Barcelona Skyline

Monday, 16 November 2009

What to do in Barcelona? (3 of 4 parts)

11. Perfect your path to heaven

Even if you're not the religious sort, you should visit the magnificent churches of Barcelona. The Sant Pau del Camp is a rare example of Romanesque architecture, with a fantastical façade and extraordinary cloister. The graceful basilica of the Santa Maria del Mar is perhaps the best surviving example of Catalan Gothic, and makes a great place to go for a classical concert. And the holy architecture of Sagrada Familia will lift your heart to the heavens. Take your time to explore these beautiful buildings, you might even become a believer.

12. Savour the best in new Catalan cooking

For a taste of Catalan cooking, visit the Cinc Sentits, which is creating quite a stir in Barcelona gastronomic circles. The owners promise to tickle all your senses with gourmet dishes. The menu is a mix of classics such as suckling pig with apple compôte, or Catalan flat coca bread with foie gras, and individual dishes such as lamb cutlets with a crust of porcini dust, and slow-braised pork belly on gingerbread. Save room for the apple sorbet and maple quesada (far better than cheesecake), or the artisan Catalan cheese plate. The wine pairings are impeccable.

13. Discover your sweet tooth

Barcelona is the perfect place to indulge in sweet treats. You'll be spoilt for choice with its selection of confectionery shops. For posh chocolates in fancy packaging, head to Escribà; and for cooked candy visit Papabubble, where you can see the sweets being rolled in front of your eyes. If you're over in Spain during the winter and fancy a hot chocolate, stop by the milk bar La Granja (Banys Nous 4), handsomely fitted with antiques, it serves thick and frothy cocoa, which will warm you up.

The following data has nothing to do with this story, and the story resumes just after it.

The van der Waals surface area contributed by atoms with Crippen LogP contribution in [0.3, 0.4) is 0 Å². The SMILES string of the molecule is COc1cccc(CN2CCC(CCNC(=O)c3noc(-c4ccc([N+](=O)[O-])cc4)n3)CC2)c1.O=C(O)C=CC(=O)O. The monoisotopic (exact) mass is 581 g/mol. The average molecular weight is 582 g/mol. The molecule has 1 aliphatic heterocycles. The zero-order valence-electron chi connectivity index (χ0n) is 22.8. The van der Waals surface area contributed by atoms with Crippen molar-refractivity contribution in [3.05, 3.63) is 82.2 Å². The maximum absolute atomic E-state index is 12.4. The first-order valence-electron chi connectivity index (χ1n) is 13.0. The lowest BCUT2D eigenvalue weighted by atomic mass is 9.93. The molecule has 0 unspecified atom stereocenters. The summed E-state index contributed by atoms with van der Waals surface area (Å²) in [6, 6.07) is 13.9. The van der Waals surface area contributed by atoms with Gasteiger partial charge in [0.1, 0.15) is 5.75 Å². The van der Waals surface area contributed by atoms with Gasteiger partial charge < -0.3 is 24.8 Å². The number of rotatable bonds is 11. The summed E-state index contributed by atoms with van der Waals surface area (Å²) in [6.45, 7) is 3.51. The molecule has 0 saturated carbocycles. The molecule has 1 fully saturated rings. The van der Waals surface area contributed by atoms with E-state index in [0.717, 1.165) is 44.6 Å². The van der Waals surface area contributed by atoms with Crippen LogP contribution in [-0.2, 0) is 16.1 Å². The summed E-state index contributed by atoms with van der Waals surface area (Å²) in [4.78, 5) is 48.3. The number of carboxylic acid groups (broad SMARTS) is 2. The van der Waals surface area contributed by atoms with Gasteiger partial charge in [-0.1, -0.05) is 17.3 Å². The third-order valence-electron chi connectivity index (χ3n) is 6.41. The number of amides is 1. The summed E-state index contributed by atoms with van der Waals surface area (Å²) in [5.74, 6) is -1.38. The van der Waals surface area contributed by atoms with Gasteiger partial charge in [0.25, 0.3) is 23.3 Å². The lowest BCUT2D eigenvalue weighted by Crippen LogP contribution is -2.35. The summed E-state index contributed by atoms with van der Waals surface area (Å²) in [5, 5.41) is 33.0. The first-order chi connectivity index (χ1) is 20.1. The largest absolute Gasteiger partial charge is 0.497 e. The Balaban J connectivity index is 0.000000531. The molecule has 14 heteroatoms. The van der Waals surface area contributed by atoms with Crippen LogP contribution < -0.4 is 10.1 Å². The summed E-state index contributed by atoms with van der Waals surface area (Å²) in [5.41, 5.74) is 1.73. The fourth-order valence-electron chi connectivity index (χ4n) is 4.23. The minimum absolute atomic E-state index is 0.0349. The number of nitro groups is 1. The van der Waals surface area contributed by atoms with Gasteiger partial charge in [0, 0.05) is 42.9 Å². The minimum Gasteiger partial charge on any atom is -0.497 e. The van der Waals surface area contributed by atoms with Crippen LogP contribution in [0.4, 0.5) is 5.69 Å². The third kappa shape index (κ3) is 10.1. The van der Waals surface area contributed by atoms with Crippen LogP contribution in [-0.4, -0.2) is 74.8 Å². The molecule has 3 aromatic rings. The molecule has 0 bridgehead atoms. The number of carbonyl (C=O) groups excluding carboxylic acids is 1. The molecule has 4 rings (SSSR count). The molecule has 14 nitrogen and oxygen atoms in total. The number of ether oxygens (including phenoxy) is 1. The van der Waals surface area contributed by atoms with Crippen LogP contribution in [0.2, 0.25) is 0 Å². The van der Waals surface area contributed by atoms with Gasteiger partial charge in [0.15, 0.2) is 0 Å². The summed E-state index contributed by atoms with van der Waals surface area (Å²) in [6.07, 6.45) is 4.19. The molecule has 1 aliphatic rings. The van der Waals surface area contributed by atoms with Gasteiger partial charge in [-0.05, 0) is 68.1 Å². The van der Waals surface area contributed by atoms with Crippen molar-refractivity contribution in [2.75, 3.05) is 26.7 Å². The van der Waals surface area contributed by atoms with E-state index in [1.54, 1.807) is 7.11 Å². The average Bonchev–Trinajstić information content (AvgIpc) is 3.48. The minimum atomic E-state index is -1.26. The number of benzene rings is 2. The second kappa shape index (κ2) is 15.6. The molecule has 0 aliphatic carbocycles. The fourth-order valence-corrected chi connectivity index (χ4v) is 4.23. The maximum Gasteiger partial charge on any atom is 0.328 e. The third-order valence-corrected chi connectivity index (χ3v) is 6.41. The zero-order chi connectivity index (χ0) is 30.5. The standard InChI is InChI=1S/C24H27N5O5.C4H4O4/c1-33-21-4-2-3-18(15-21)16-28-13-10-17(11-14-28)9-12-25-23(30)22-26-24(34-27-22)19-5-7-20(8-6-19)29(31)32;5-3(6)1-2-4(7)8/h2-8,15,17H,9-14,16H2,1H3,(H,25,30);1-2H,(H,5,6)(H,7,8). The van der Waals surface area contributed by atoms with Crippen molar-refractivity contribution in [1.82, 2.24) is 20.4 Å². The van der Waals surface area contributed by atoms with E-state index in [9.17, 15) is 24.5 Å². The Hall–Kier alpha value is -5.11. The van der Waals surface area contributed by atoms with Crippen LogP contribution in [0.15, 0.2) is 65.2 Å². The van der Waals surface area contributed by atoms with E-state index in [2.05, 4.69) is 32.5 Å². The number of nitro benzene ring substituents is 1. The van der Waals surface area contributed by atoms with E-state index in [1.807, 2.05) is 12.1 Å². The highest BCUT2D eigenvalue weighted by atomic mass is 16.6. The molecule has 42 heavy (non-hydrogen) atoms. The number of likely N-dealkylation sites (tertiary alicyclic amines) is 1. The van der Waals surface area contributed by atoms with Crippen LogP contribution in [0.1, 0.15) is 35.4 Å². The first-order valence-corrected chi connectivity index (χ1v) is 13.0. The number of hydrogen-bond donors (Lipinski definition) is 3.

14. Marvel at Modernista architecture

Barcelona's love of Modernista has been a passionate affair and the evidence is scattered across the city. In the Dreta area of Eixample, there are some masterpieces. The fairest of them is Gaudí's luminous Casa Batlló, built for textile tycoon. Nearby, you can gaze at his rivals' architecture: the shiny Casa Amatller by Puig i Cadafalch, which houses the Centre del Modernisme, and the decadent Casa Lleó Morera (on the corner of C/Consell de Cent at No.35) by Domènech i Muntaner. Nearby, you'll find his Hospital de la Santa Creu i Sant Pau, whose city gardens offer a pleasant oasis amid the bustling city. This UNESCO World Heritage Site has 18 pavilions.

15. Fill your suitcase with local threads

Style comes with all kinds of price tags in Barcelona. High street shoppers will easily recognise the Spanish labels Mango and Zara, but fashionistas should check out Custo Barcelona for its trademark bright T-shirts, and MTX Barcelona (Rec 32) for its restructured womenswear. These are not cheap, but they are certainly designer originals. Those with a yen for footwear should spring to the Mallorca-based eco shoe company, Camper, which is famous for its clog heels and bowling shoe classics.

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